The Lance

Choosing a College

Brianna Bell-Gunderson, Writer

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We’re at that time of year again when students are beginning to choose which college they would like to attend next fall, leading to deadlines after deadlines after deadlines. Prospective students have to send in their applications, write their admissions essays, and wait patiently for those acceptance letters to roll in. But after all of the stress associated with applying to college, the hardest part is yet to come, according to some: choosing which college to attend. Some say it’s just finding the perfect college for them, but that’s harder than it seems.

Students have to decide how far they’re willing to travel to college, worry about whether or not the school size is appropriate, and if there’s a good department for whatever the student will be majoring in. And that doesn’t even include one of the biggest factors in the decisionmaking process: tuition and financial aid.  Most students worry about how much debt they will be in after college–and it’s an important concern to have. USA Today College talks about choosing a college and provides steps on how to thoroughly compare colleges. “Take a tour…spend the night…talk with alumni…take notes,” as well as other key factors to take into consideration like “cost, financial aid, work options, school rankings, graduating data, campus size, student-teacher ratio, on-campus housing options, and major availabilities.”

It’s already March and although the admissions process is winding down, prospective students should be receiving college acceptance letters. It’s a time where the stress is already getting to some students. Research shows that most high school students “mass apply,” where they tend to apply to many colleges so they have backups if they don’t get accepted into their “top school.” Because of this, they have more options to choose from out of the colleges they are accepted to. Some students apply to somewhere between three to eight colleges in hopes that they’ll get accepted into many and therefore, have a choice between them all.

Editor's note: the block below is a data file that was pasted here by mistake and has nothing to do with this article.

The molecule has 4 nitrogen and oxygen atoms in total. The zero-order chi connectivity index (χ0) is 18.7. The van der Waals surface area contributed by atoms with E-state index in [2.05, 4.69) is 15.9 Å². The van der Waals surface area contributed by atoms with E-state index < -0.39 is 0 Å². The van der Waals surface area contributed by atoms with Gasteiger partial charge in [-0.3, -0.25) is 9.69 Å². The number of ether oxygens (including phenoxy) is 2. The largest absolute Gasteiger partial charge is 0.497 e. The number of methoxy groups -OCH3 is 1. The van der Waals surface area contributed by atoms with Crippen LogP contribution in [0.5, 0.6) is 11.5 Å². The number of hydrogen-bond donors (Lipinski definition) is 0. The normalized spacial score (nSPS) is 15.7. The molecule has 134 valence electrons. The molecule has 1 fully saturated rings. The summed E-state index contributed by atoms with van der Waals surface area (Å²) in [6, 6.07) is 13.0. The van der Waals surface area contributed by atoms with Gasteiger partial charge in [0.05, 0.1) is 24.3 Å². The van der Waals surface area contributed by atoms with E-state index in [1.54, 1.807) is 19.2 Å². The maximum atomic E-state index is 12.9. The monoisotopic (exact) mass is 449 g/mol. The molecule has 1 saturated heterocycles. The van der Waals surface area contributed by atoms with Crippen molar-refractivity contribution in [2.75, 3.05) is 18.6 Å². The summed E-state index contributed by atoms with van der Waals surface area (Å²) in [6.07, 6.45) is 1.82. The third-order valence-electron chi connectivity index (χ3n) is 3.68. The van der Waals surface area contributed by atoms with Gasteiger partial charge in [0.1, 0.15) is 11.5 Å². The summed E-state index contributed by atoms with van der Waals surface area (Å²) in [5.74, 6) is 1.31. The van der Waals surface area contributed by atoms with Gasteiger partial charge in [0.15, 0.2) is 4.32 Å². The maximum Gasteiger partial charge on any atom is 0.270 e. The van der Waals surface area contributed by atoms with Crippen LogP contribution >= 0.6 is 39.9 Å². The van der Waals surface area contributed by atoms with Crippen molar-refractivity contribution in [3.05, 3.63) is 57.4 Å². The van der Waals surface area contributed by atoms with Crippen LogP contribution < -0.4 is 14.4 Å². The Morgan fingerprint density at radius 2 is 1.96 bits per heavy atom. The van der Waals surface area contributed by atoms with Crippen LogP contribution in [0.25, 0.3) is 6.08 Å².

But once students know what their options are they tend to do one of at least three things, Fastweb.com says:  rushing the process, being a follower, or rebellion. By rushing the process, a student will just choose one because they want to just choose a college already and “get it over with.” By being a follower, students follow and choose colleges their friends want to attend. And lastly, in rebellion,  a student will choose a college solely based on the idea of rebelling against their parents, deciding to go to a college such as a party school.

So with all this information in mind, a graduating student should find a college that is the best fit for them. Apply to colleges you are interested in going to and in the end, choose the one that has all the things you are looking for in a college, not just choosing one because of other people’s influences.

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Choosing a College